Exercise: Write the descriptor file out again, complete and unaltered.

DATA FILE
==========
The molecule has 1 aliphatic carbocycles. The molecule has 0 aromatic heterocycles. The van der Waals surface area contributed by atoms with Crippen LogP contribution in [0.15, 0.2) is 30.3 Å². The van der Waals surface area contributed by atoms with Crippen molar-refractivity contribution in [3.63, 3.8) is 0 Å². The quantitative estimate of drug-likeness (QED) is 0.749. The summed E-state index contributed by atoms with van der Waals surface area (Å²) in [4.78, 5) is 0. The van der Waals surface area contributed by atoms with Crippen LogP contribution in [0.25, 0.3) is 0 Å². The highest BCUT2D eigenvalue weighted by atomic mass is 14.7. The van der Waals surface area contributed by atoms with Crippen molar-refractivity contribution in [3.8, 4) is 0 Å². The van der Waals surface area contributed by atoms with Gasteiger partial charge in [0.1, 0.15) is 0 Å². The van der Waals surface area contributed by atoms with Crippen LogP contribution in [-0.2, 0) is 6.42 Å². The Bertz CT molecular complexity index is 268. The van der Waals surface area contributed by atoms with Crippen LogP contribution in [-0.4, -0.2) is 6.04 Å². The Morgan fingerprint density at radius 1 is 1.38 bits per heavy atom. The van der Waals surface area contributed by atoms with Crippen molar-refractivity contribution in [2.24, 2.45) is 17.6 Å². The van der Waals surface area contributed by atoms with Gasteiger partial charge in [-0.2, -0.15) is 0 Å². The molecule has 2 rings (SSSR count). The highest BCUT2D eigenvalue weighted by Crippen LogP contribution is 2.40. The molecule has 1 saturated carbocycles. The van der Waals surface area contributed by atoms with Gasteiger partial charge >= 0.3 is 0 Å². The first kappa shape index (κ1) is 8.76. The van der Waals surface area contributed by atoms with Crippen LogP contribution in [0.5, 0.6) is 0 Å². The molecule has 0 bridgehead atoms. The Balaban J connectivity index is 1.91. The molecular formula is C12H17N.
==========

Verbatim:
The molecule has 1 aliphatic carbocycles. The molecule has 0 aromatic heterocycles. The van der Waals surface area contributed by atoms with Crippen LogP contribution in [0.15, 0.2) is 30.3 Å². The van der Waals surface area contributed by atoms with Crippen molar-refractivity contribution in [3.63, 3.8) is 0 Å². The quantitative estimate of drug-likeness (QED) is 0.749. The summed E-state index contributed by atoms with van der Waals surface area (Å²) in [4.78, 5) is 0. The van der Waals surface area contributed by atoms with Crippen LogP contribution in [0.25, 0.3) is 0 Å². The highest BCUT2D eigenvalue weighted by atomic mass is 14.7. The van der Waals surface area contributed by atoms with Crippen molar-refractivity contribution in [3.8, 4) is 0 Å². The van der Waals surface area contributed by atoms with Gasteiger partial charge in [0.1, 0.15) is 0 Å². The van der Waals surface area contributed by atoms with Crippen LogP contribution in [-0.2, 0) is 6.42 Å². The Bertz CT molecular complexity index is 268. The van der Waals surface area contributed by atoms with Crippen LogP contribution in [-0.4, -0.2) is 6.04 Å². The Morgan fingerprint density at radius 1 is 1.38 bits per heavy atom. The van der Waals surface area contributed by atoms with Crippen molar-refractivity contribution in [2.24, 2.45) is 17.6 Å². The van der Waals surface area contributed by atoms with Gasteiger partial charge in [-0.2, -0.15) is 0 Å². The molecule has 2 rings (SSSR count). The highest BCUT2D eigenvalue weighted by Crippen LogP contribution is 2.40. The molecule has 1 saturated carbocycles. The van der Waals surface area contributed by atoms with Gasteiger partial charge >= 0.3 is 0 Å². The first kappa shape index (κ1) is 8.76. The van der Waals surface area contributed by atoms with Crippen LogP contribution in [0.5, 0.6) is 0 Å². The molecule has 0 bridgehead atoms. The Balaban J connectivity index is 1.91. The molecular formula is C12H17N.